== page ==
Now serving: Love

On a Monday in March we all filed into the Grant Avenue Street Reach Soup Kitchen along with a bunch of other volunteers and a long, long line of hungry mouths to feed.

I won’t lie, I had a bad attitude about this service project. I was tired and not at all in the mood to wrestle other volunteers out of the way so that I could bus a table. They handed us aprons, and although Kathleen, who was in charge of the kitchen, greeted us with a smile, we were left with very little instruction. There were people everywhere. No place to stand in which we weren’t in the way, and not enough jobs for everyone do to.

I knew I should be serving with a willing heart, but standing in that crowded room looking at the faces of all those strangers, I felt like I was wasting my time. There were so many other volunteers waiting for something to do. It was truly unnecessary for me to be there, especially when I had things I could be doing for my own host site.

Then, as though God were giving me a swift kick in the rear end, I had a conversation with John.  He was a disheveled, minute, older gentleman, with a red hat on his head that was far too big for him and shifted uneasily over his eyes.  He was missing a front tooth, and his hands were cut and calloused. He carried a large grocery bag filled with random odds and ends, and balanced his food tray precariously in one hand as he fumbled around in his pocket for a well-used handkerchief. Without thinking about it, I offered to take his tray for him and followed him to his seat.

Lunch that Monday was spaghetti and BBQ pork sandwiches, with an array of various mismatched side dishes. John had chosen fruit and salad to go with his meal, and as he sat down he began to carefully wrap his pork sandwich up in layers of newspaper.  “It’s for later.” He explained sheepishly, and I just nodded, as though I could possibly understand what it might be like to be him. “I’m John.” He said as he extended his worn and grubby hand to me. “Molly.” I said, taking it, and for the first time all day, I smiled.

 He told me that he used to be an electrician in Michigan when he was a young man, and that he served in the Air Force for several years.  He proudly showed me a tiny American Flag pin that was secured to his suspenders.   I retrieved a hot cup of coffee for him and he continued to tell me little pieces of his life story every time I walked by; he was so eager for someone to talk to. His wife had passed away over ten years ago, and she was the love of his life. Her name was Margaret and she worked as an elementary teacher. John quietly told me that she had the most beautiful green eyes he’d ever seen, and he had fallen in love with her on the dance floor at a friend’s Christmas party. He stared wistfully away for a while, remembering to himself, and I felt like I was intruding on a private moment. He said they had been married for 45 years, and owned a little ranch house with white rose bushes. He doesn’t know how he got to Denver, doesn’t even remember, just that one day he couldn’t be in that house without her any more so he left.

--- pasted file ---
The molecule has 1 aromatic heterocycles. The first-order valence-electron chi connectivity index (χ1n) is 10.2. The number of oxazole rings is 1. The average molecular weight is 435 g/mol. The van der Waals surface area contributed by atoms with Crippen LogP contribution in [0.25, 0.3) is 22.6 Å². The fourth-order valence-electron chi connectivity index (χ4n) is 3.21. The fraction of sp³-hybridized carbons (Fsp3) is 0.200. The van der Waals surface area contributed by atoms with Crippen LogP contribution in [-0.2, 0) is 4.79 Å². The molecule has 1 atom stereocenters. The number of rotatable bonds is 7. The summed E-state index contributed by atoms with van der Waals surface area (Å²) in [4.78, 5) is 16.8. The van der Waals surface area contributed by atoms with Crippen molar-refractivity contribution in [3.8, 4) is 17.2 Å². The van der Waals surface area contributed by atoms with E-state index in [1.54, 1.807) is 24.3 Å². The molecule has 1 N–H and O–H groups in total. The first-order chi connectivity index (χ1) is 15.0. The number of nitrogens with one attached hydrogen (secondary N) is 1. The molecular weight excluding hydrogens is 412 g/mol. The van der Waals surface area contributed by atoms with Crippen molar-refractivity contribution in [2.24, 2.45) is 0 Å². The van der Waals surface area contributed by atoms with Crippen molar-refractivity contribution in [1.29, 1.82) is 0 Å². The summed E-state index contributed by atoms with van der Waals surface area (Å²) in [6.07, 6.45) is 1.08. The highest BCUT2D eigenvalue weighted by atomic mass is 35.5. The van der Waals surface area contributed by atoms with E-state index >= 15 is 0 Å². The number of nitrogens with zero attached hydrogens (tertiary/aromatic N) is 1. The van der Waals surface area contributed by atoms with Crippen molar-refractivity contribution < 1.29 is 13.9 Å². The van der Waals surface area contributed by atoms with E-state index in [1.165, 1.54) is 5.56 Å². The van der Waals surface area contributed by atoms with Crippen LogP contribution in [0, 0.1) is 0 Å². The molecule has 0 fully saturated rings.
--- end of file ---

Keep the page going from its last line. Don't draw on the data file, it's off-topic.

I spent most of the rest of the afternoon in the kitchen, doing dishes, making sandwiches, and organizing other volunteers that had never worked in a kitchen before. The head cook took me aside and thanked me for being so adept and not in the way. That moment should have made me feel acknowledged and useful, but honestly, I wanted to be back out in the dining room talking to those that were eating lunch.

As the afternoon drew to a close, and people started to clear out I noticed John was still sitting in the same place I had left him, nursing a cup of coffee. So I strolled over to see if I could get him anything else. He looked up at me startled, and as his eyes focused on my face he grinned, a lopsided, toothless smile. “I’m all finished,” he said, and he began to pack up his things and leave. But, at the last moment he grabbed my hand again, “Thank you for chatting with me today. Most people don’t want to talk to me…” He looked down, and when he looked at me again there was a tear rolling down his cheek. “And you young lady, your eyes, remind me a lot of my Maggie. Take care. God Bless you.” Then he ambled out of the basement.

Of course then I was crying.

It wasn’t the food that was important that day. Or the clean up, or making coffee. It was remembering that these people are human beings with hopes and histories and feelings. In that church basement, surrounded by strangers, I mattered for a moment to a man named John and that is really humbling.



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